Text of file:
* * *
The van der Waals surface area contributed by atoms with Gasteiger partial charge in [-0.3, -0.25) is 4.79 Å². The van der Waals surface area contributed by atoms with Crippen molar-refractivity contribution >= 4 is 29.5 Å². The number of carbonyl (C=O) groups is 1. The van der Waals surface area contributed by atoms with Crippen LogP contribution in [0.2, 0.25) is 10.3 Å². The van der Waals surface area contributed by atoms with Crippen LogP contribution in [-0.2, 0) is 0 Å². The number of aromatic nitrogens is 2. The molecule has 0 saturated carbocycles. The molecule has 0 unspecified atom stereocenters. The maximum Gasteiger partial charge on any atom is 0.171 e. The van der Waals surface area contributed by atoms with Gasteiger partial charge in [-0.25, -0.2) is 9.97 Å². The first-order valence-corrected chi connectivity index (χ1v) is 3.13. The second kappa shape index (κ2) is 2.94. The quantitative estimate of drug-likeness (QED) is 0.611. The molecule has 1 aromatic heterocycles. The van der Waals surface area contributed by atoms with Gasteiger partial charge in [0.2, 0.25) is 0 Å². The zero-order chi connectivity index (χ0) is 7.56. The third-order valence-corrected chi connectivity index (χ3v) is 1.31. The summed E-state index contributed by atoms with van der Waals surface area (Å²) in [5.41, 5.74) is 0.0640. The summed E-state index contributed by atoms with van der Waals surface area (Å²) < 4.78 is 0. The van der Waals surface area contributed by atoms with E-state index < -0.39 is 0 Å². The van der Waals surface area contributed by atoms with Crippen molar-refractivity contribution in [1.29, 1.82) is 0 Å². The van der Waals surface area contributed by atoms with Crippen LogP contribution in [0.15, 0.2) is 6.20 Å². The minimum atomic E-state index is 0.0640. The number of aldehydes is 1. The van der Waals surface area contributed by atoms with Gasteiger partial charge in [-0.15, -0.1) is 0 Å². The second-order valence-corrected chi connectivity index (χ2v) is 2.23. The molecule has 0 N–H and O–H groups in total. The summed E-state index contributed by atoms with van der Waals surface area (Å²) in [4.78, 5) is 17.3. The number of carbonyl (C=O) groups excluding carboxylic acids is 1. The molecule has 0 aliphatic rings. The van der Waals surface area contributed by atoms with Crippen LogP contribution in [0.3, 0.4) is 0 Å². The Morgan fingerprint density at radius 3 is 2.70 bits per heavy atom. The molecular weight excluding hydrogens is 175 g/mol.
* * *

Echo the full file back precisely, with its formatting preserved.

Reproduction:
The van der Waals surface area contributed by atoms with Gasteiger partial charge in [-0.3, -0.25) is 4.79 Å². The van der Waals surface area contributed by atoms with Crippen molar-refractivity contribution >= 4 is 29.5 Å². The number of carbonyl (C=O) groups is 1. The van der Waals surface area contributed by atoms with Crippen LogP contribution in [0.2, 0.25) is 10.3 Å². The van der Waals surface area contributed by atoms with Crippen LogP contribution in [-0.2, 0) is 0 Å². The number of aromatic nitrogens is 2. The molecule has 0 saturated carbocycles. The molecule has 0 unspecified atom stereocenters. The maximum Gasteiger partial charge on any atom is 0.171 e. The van der Waals surface area contributed by atoms with Gasteiger partial charge in [-0.25, -0.2) is 9.97 Å². The first-order valence-corrected chi connectivity index (χ1v) is 3.13. The second kappa shape index (κ2) is 2.94. The quantitative estimate of drug-likeness (QED) is 0.611. The molecule has 1 aromatic heterocycles. The van der Waals surface area contributed by atoms with Gasteiger partial charge in [0.2, 0.25) is 0 Å². The zero-order chi connectivity index (χ0) is 7.56. The third-order valence-corrected chi connectivity index (χ3v) is 1.31. The summed E-state index contributed by atoms with van der Waals surface area (Å²) in [5.41, 5.74) is 0.0640. The summed E-state index contributed by atoms with van der Waals surface area (Å²) < 4.78 is 0. The van der Waals surface area contributed by atoms with E-state index < -0.39 is 0 Å². The van der Waals surface area contributed by atoms with Crippen molar-refractivity contribution in [1.29, 1.82) is 0 Å². The van der Waals surface area contributed by atoms with Crippen LogP contribution in [0.15, 0.2) is 6.20 Å². The minimum atomic E-state index is 0.0640. The number of aldehydes is 1. The van der Waals surface area contributed by atoms with Gasteiger partial charge in [-0.15, -0.1) is 0 Å². The second-order valence-corrected chi connectivity index (χ2v) is 2.23. The molecule has 0 N–H and O–H groups in total. The summed E-state index contributed by atoms with van der Waals surface area (Å²) in [4.78, 5) is 17.3. The number of carbonyl (C=O) groups excluding carboxylic acids is 1. The molecule has 0 aliphatic rings. The van der Waals surface area contributed by atoms with Crippen LogP contribution in [0.3, 0.4) is 0 Å². The Morgan fingerprint density at radius 3 is 2.70 bits per heavy atom. The molecular weight excluding hydrogens is 175 g/mol.